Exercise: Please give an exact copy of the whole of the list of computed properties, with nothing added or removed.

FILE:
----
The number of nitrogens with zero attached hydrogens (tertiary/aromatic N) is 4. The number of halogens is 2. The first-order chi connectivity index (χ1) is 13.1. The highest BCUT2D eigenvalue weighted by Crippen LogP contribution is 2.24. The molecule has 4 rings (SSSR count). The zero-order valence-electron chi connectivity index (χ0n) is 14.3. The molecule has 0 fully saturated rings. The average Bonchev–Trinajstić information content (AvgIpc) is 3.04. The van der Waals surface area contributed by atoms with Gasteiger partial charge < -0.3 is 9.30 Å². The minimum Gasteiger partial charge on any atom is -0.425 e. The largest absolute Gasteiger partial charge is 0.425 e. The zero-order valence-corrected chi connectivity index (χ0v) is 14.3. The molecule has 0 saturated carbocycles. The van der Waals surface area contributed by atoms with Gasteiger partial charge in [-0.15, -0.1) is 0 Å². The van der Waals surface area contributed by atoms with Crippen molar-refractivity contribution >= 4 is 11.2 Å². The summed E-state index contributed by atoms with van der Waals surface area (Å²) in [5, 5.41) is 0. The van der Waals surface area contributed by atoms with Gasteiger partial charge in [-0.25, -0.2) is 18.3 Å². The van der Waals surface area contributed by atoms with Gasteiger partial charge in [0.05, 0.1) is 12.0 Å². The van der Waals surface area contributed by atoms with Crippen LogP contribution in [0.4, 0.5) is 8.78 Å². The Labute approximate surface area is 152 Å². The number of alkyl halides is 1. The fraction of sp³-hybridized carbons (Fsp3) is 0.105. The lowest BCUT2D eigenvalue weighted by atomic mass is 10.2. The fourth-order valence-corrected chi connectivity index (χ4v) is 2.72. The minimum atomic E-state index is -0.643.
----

The number of nitrogens with zero attached hydrogens (tertiary/aromatic N) is 4. The number of halogens is 2. The first-order chi connectivity index (χ1) is 13.1. The highest BCUT2D eigenvalue weighted by Crippen LogP contribution is 2.24. The molecule has 4 rings (SSSR count). The zero-order valence-electron chi connectivity index (χ0n) is 14.3. The molecule has 0 fully saturated rings. The average Bonchev–Trinajstić information content (AvgIpc) is 3.04. The van der Waals surface area contributed by atoms with Gasteiger partial charge < -0.3 is 9.30 Å². The minimum Gasteiger partial charge on any atom is -0.425 e. The largest absolute Gasteiger partial charge is 0.425 e. The zero-order valence-corrected chi connectivity index (χ0v) is 14.3. The molecule has 0 saturated carbocycles. The van der Waals surface area contributed by atoms with Gasteiger partial charge in [-0.15, -0.1) is 0 Å². The van der Waals surface area contributed by atoms with Crippen molar-refractivity contribution >= 4 is 11.2 Å². The summed E-state index contributed by atoms with van der Waals surface area (Å²) in [5, 5.41) is 0. The van der Waals surface area contributed by atoms with Gasteiger partial charge in [-0.25, -0.2) is 18.3 Å². The van der Waals surface area contributed by atoms with Gasteiger partial charge in [0.05, 0.1) is 12.0 Å². The van der Waals surface area contributed by atoms with Crippen LogP contribution in [0.4, 0.5) is 8.78 Å². The Labute approximate surface area is 152 Å². The number of alkyl halides is 1. The fraction of sp³-hybridized carbons (Fsp3) is 0.105. The lowest BCUT2D eigenvalue weighted by atomic mass is 10.2. The fourth-order valence-corrected chi connectivity index (χ4v) is 2.72. The minimum atomic E-state index is -0.643.